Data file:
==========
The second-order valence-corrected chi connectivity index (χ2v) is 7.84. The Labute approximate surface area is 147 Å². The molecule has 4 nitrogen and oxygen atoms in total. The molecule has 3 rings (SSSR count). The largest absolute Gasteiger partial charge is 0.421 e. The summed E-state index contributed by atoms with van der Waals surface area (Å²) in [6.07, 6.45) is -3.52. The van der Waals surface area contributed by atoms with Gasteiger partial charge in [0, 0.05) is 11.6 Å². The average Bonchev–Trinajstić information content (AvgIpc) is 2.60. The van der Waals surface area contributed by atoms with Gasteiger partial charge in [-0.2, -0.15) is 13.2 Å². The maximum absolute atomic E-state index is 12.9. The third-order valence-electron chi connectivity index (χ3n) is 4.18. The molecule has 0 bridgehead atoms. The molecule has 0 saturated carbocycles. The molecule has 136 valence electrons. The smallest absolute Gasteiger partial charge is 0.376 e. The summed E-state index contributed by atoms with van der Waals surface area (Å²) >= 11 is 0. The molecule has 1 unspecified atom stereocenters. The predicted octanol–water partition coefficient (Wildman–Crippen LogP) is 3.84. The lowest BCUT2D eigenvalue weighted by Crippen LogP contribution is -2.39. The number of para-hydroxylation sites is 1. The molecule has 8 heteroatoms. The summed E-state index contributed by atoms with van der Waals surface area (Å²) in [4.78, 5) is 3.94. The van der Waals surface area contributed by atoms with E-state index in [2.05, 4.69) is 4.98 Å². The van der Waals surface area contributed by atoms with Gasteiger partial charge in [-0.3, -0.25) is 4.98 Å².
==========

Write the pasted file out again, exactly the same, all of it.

The second-order valence-corrected chi connectivity index (χ2v) is 7.84. The Labute approximate surface area is 147 Å². The molecule has 4 nitrogen and oxygen atoms in total. The molecule has 3 rings (SSSR count). The largest absolute Gasteiger partial charge is 0.421 e. The summed E-state index contributed by atoms with van der Waals surface area (Å²) in [6.07, 6.45) is -3.52. The van der Waals surface area contributed by atoms with Gasteiger partial charge in [0, 0.05) is 11.6 Å². The average Bonchev–Trinajstić information content (AvgIpc) is 2.60. The van der Waals surface area contributed by atoms with Gasteiger partial charge in [-0.2, -0.15) is 13.2 Å². The maximum absolute atomic E-state index is 12.9. The third-order valence-electron chi connectivity index (χ3n) is 4.18. The molecule has 0 bridgehead atoms. The molecule has 0 saturated carbocycles. The molecule has 136 valence electrons. The smallest absolute Gasteiger partial charge is 0.376 e. The summed E-state index contributed by atoms with van der Waals surface area (Å²) >= 11 is 0. The molecule has 1 unspecified atom stereocenters. The predicted octanol–water partition coefficient (Wildman–Crippen LogP) is 3.84. The lowest BCUT2D eigenvalue weighted by Crippen LogP contribution is -2.39. The number of para-hydroxylation sites is 1. The molecule has 8 heteroatoms. The summed E-state index contributed by atoms with van der Waals surface area (Å²) in [4.78, 5) is 3.94. The van der Waals surface area contributed by atoms with E-state index in [2.05, 4.69) is 4.98 Å². The van der Waals surface area contributed by atoms with Gasteiger partial charge in [-0.3, -0.25) is 4.98 Å².